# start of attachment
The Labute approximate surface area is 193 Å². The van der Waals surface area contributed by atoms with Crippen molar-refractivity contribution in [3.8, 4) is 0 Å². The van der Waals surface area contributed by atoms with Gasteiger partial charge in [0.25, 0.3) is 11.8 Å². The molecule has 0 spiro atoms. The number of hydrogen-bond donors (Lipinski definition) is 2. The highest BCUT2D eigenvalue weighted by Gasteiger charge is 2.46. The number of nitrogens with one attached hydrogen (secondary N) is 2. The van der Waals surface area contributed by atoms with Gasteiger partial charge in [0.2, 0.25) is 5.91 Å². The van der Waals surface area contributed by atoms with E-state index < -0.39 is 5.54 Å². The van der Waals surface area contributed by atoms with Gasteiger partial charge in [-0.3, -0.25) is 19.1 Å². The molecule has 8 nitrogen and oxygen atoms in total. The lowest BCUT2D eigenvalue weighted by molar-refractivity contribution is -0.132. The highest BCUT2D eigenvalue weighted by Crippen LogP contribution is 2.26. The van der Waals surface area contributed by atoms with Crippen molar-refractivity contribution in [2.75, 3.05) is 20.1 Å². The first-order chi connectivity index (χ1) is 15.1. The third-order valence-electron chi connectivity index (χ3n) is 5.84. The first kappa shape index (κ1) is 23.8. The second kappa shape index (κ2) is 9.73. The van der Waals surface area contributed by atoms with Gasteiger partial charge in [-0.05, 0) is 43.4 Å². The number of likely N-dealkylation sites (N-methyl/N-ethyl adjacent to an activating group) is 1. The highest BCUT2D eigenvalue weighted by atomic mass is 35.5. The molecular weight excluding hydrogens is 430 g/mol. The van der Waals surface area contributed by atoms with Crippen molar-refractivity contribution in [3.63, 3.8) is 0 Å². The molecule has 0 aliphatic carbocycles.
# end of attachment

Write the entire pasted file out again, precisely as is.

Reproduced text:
The Labute approximate surface area is 193 Å². The van der Waals surface area contributed by atoms with Crippen molar-refractivity contribution in [3.8, 4) is 0 Å². The van der Waals surface area contributed by atoms with Gasteiger partial charge in [0.25, 0.3) is 11.8 Å². The molecule has 0 spiro atoms. The number of hydrogen-bond donors (Lipinski definition) is 2. The highest BCUT2D eigenvalue weighted by Gasteiger charge is 2.46. The number of nitrogens with one attached hydrogen (secondary N) is 2. The van der Waals surface area contributed by atoms with Gasteiger partial charge in [0.2, 0.25) is 5.91 Å². The van der Waals surface area contributed by atoms with E-state index < -0.39 is 5.54 Å². The van der Waals surface area contributed by atoms with Gasteiger partial charge in [-0.3, -0.25) is 19.1 Å². The molecule has 8 nitrogen and oxygen atoms in total. The lowest BCUT2D eigenvalue weighted by molar-refractivity contribution is -0.132. The highest BCUT2D eigenvalue weighted by Crippen LogP contribution is 2.26. The van der Waals surface area contributed by atoms with Crippen molar-refractivity contribution in [2.75, 3.05) is 20.1 Å². The first-order chi connectivity index (χ1) is 15.1. The third-order valence-electron chi connectivity index (χ3n) is 5.84. The first kappa shape index (κ1) is 23.8. The second kappa shape index (κ2) is 9.73. The van der Waals surface area contributed by atoms with Gasteiger partial charge in [-0.05, 0) is 43.4 Å². The number of likely N-dealkylation sites (N-methyl/N-ethyl adjacent to an activating group) is 1. The highest BCUT2D eigenvalue weighted by atomic mass is 35.5. The molecular weight excluding hydrogens is 430 g/mol. The van der Waals surface area contributed by atoms with Crippen molar-refractivity contribution in [3.63, 3.8) is 0 Å². The molecule has 0 aliphatic carbocycles.